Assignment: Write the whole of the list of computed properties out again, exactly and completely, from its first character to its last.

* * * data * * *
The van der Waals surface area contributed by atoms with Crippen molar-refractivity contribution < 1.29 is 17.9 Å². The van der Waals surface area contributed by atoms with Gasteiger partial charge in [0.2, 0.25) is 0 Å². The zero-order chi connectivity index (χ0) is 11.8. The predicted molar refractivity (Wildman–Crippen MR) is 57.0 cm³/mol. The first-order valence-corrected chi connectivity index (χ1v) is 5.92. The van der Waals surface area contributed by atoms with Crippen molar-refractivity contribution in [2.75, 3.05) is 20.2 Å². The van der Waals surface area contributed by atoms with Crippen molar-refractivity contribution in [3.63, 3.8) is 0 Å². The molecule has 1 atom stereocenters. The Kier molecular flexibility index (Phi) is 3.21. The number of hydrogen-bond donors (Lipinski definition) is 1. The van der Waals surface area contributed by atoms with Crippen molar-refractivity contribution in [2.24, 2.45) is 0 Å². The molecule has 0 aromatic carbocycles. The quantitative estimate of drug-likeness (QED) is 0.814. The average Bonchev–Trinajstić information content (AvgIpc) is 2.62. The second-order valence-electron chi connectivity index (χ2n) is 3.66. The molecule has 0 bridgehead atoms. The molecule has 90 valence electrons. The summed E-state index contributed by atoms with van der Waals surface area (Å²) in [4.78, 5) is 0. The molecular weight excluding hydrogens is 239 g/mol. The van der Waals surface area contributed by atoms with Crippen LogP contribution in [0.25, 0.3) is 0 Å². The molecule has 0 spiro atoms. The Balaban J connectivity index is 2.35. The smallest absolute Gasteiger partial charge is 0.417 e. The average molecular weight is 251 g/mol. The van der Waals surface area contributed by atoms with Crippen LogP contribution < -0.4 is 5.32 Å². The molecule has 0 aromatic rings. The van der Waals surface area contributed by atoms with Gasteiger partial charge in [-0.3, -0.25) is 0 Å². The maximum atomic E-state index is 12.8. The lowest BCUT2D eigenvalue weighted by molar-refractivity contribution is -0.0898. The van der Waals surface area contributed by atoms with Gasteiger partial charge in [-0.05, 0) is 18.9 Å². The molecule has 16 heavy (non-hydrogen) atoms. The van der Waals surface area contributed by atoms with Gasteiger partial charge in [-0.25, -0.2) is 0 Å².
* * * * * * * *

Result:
The van der Waals surface area contributed by atoms with Crippen molar-refractivity contribution < 1.29 is 17.9 Å². The van der Waals surface area contributed by atoms with Gasteiger partial charge in [0.2, 0.25) is 0 Å². The zero-order chi connectivity index (χ0) is 11.8. The predicted molar refractivity (Wildman–Crippen MR) is 57.0 cm³/mol. The first-order valence-corrected chi connectivity index (χ1v) is 5.92. The van der Waals surface area contributed by atoms with Crippen molar-refractivity contribution in [2.75, 3.05) is 20.2 Å². The van der Waals surface area contributed by atoms with Crippen molar-refractivity contribution in [3.63, 3.8) is 0 Å². The molecule has 1 atom stereocenters. The Kier molecular flexibility index (Phi) is 3.21. The number of hydrogen-bond donors (Lipinski definition) is 1. The van der Waals surface area contributed by atoms with Crippen molar-refractivity contribution in [2.24, 2.45) is 0 Å². The molecule has 0 aromatic carbocycles. The quantitative estimate of drug-likeness (QED) is 0.814. The average Bonchev–Trinajstić information content (AvgIpc) is 2.62. The second-order valence-electron chi connectivity index (χ2n) is 3.66. The molecule has 0 bridgehead atoms. The molecule has 90 valence electrons. The summed E-state index contributed by atoms with van der Waals surface area (Å²) in [4.78, 5) is 0. The molecular weight excluding hydrogens is 239 g/mol. The van der Waals surface area contributed by atoms with Crippen LogP contribution in [0.25, 0.3) is 0 Å². The molecule has 0 spiro atoms. The Balaban J connectivity index is 2.35. The smallest absolute Gasteiger partial charge is 0.417 e. The average molecular weight is 251 g/mol. The van der Waals surface area contributed by atoms with Crippen LogP contribution < -0.4 is 5.32 Å². The molecule has 0 aromatic rings. The van der Waals surface area contributed by atoms with Gasteiger partial charge in [-0.3, -0.25) is 0 Å². The maximum atomic E-state index is 12.8. The lowest BCUT2D eigenvalue weighted by molar-refractivity contribution is -0.0898. The van der Waals surface area contributed by atoms with Gasteiger partial charge in [-0.05, 0) is 18.9 Å². The molecule has 16 heavy (non-hydrogen) atoms. The van der Waals surface area contributed by atoms with Gasteiger partial charge in [-0.25, -0.2) is 0 Å².